Buffett's Long-Term Investing Strategy

Buffett’s Long-Term Investing Strategy was written by 21Cryptos Team, and it’s included in issue #19 of 21Cryptos Magazine. To read more articles like this subscribe today. To read other free articles check out our Magazine category. Follow us on InstagramFacebook and LinkedIn.

This article is from an earlier date and as such can contain figures that were actual at time of writing.

Warren Buffett is known to be the world’s greatest investor. Whatever his views are on bitcoin and cryptocurrencies in general, no one can deny that when it comes to making money, he knows what he’s doing.

Buffett has used a very specific and consistent method when accumulating his wealth– that of Value Investing.

While many traders and investors prefer to find undervalued projects and companies to invest in, Buffett instead likes to find companies that are already performing well, but that have a large potential for growth.

Buffet looks at the business itself, how management performs, the company’s finances, and lastly the value of the company in terms of current standings, and potential.

With the business side of his valuations, Buffett first of all makes sure that he only invests in companies he can understand. The rationale here being that in order to predict future growth accurately, one must have a deep understanding of the specific industry and operating style of the company involved. Without this, everything is a shot in the dark. Buffett analyses the business as opposed to the market or sentiment, he then looks for a consistent operating history, and finally he make a decision regarding the future projections of that business.

The next, and somewhat overlooked aspect that Buffett looks into is the management of the company– he assesses whether the management is rational, based on how much of the company profit goes back into growth, or into the shareholders’ pockets. Secondly, he looks at whether the management is honest with their shareholders when they make mistakes, or whether they try and cover up a bad situation to save face. Finally, Buffett looks at the overall management strategy – does the company simply copy other competitor strategies, or do they pave the way forward with their own analysis of their market and growth prospects?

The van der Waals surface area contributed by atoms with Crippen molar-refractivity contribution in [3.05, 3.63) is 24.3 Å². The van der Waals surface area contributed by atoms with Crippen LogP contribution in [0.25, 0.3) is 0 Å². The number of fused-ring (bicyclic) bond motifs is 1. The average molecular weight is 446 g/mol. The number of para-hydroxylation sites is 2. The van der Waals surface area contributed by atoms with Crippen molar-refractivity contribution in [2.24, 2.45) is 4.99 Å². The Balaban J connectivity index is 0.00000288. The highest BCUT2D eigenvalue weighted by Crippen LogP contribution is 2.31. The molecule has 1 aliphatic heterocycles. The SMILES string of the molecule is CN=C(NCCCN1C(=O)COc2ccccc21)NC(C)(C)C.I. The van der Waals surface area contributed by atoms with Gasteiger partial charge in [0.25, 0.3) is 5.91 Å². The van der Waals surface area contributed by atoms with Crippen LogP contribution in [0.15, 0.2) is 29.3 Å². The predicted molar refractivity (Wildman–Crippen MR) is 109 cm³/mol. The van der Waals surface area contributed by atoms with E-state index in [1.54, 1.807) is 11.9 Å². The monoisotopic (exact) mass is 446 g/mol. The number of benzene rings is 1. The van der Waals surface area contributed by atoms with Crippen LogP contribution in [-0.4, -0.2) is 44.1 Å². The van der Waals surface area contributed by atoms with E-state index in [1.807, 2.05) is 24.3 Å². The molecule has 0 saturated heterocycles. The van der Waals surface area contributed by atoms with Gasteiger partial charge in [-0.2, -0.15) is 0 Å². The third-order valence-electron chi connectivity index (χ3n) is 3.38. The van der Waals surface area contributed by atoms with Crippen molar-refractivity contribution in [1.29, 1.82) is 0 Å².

In terms of finances, Buffett looks at the potential amount that can be generated for owners and shareholders– which is what incentivises investors to contribute to the company’s success. He then also has a ‘one dollar premise’ which is based around what the value of a single dollar of retained earnings is worth in terms of market value. Overall– in terms of the company’s finances, he wants to make a profit, and that comes as the priority when analysing this section of the business.

Finally, Buffett looks at the value of a company as a whole– looking at long-term profitability over short term fluctuations in market price. He’s coined something called the ‘moat’, which is an aspect of a company which gives it protection from other companies wishing to take a share of the market.

If a company fits all of the above credentials, then it is ripe for investing.

So how can we, the cryptocurrency investors benefit from this approach? With ease.

The sheer volume of companies starting up in this industry means that there are almost too many to be accurately analysed by other investors – and a such, we have a wealth of information available in an environment where Wall Street hasn’t yet taken a strong foothold. There’s room to find the gems that fit the above criteria, and that others have yet to stumble upon, if we look hard enough.